Chair: Jim E. Riviere, 1DATA Consortium, Institute of Computational Comparative Medicine
Co-chair: Ernest K. Kwegyir-Afful, US FDA CFSAN
Artificial Intelligence (AI) is defined as the science and engineering of making intelligent machines. Machine learning is a subset of Artificial Intelligence in which analytical model building is automated and not explicitly programmed. It is based on the idea that systems can learn from data, identify patterns, and make decisions with minimal human intervention. As more data are generated in various scientific disciplines, AI promises to provide an analytical tool with more precision than existing standard methods. Advances in computational toxicology have benefited public health by reducing reliance on animal studies and reducing the cost of performing such experiments. Machine learning methods can extend the capacity of computational toxicology methods such as read across, QSAR, and kinetic models. In fact, natural language processing and deep learning methods are being used to develop predictive toxicology models to outperform the traditional QSAR and read across models.
These developments in science and technology show great potential in further advancing the safety of our food and cosmetic production. In the broader food production and food safety space, AI technologies are being developed to enhance the growth of foods by monitoring and modifying growth parameters, managing supply chains, cleaning processing equipment, identifying plant diseases, developing new products, and enforcing employee personal hygiene procedures during food processing. In the cosmetic space, AI technologies are being used to augment data from in vitro studies and predict dermal absorption and toxicity in the absence of animal tests. As these technologies mature, we must start thinking about how to standardize procedures for safety assessments derived from AI generated data and how to best leverage these technologies to advance food and cosmetic safety.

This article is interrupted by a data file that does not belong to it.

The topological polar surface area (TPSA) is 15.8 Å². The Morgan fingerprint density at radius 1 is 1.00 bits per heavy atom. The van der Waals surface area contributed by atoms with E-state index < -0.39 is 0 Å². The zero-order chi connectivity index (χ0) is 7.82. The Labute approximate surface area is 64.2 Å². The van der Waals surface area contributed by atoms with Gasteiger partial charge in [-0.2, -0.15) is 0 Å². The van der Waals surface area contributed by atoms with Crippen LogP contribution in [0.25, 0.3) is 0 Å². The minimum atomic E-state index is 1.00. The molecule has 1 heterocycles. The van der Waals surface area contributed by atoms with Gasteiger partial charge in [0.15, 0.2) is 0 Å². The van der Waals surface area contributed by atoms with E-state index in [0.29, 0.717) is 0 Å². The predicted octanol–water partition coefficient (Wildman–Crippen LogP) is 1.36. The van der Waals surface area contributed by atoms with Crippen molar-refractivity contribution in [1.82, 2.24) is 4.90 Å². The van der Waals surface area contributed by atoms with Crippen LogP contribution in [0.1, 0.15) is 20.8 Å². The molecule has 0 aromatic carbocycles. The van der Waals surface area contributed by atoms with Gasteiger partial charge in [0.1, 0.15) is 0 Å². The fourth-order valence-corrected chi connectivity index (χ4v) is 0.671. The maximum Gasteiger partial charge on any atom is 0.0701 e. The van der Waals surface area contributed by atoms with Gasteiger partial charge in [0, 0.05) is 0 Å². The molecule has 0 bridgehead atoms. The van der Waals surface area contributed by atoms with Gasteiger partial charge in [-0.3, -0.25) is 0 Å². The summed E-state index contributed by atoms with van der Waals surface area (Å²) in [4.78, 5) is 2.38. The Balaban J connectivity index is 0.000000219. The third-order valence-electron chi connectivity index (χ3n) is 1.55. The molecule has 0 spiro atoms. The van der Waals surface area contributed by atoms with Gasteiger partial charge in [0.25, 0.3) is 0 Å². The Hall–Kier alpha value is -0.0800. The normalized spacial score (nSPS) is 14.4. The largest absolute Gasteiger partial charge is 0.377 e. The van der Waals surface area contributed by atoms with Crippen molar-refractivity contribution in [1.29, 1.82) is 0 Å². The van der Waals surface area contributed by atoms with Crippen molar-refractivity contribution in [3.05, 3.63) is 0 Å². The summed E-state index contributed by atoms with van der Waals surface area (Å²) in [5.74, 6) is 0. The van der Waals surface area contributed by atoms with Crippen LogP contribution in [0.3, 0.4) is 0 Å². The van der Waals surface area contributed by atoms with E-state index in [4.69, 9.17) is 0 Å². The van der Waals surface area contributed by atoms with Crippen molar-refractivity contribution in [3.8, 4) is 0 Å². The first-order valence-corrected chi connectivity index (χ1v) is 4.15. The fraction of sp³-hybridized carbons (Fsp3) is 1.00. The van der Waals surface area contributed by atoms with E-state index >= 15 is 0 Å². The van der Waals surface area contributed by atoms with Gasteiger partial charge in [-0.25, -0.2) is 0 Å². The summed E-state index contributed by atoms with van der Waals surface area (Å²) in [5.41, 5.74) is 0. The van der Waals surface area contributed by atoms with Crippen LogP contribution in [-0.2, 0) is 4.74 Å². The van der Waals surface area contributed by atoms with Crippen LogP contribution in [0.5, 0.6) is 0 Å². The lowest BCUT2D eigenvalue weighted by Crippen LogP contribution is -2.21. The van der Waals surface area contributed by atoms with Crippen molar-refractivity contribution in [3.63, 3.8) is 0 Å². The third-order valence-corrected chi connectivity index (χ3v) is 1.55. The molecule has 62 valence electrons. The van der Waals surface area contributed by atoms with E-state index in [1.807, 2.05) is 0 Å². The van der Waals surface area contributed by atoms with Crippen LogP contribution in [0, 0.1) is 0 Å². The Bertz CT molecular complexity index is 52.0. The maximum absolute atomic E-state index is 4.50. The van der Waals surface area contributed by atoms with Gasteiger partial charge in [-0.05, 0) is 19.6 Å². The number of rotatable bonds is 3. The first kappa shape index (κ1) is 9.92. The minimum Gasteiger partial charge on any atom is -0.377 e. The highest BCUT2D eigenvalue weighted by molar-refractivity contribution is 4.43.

|10:00 AM–10:10 AM||
|10:10 AM–10:45 AM||
Artificial Intelligence: Introduction, Applications, and an Overview of the Colloquium
|10:45 AM–11:20 AM||
General Introduction to AI and Some Common Applications
|11:20 AM–11:55 AM||
AI Technologies for Future Factory Cleaning
|11:55 AM–12:30 PM||
Using AI to Extend QSAR Models
|12:30 PM–1:05 PM||
Using Machine Learning for Cosmetics and Cosmetic Ingredients
|1:05 PM–2 PM||Roundtable Discussion
Moderator: Jim Riviere, 1DATA Consortium
Additional Panelist: Ernest K. Kwegyir-Afful, US FDA CFSAN, College Park, MD
James Riviere, DVM, PhD; Chair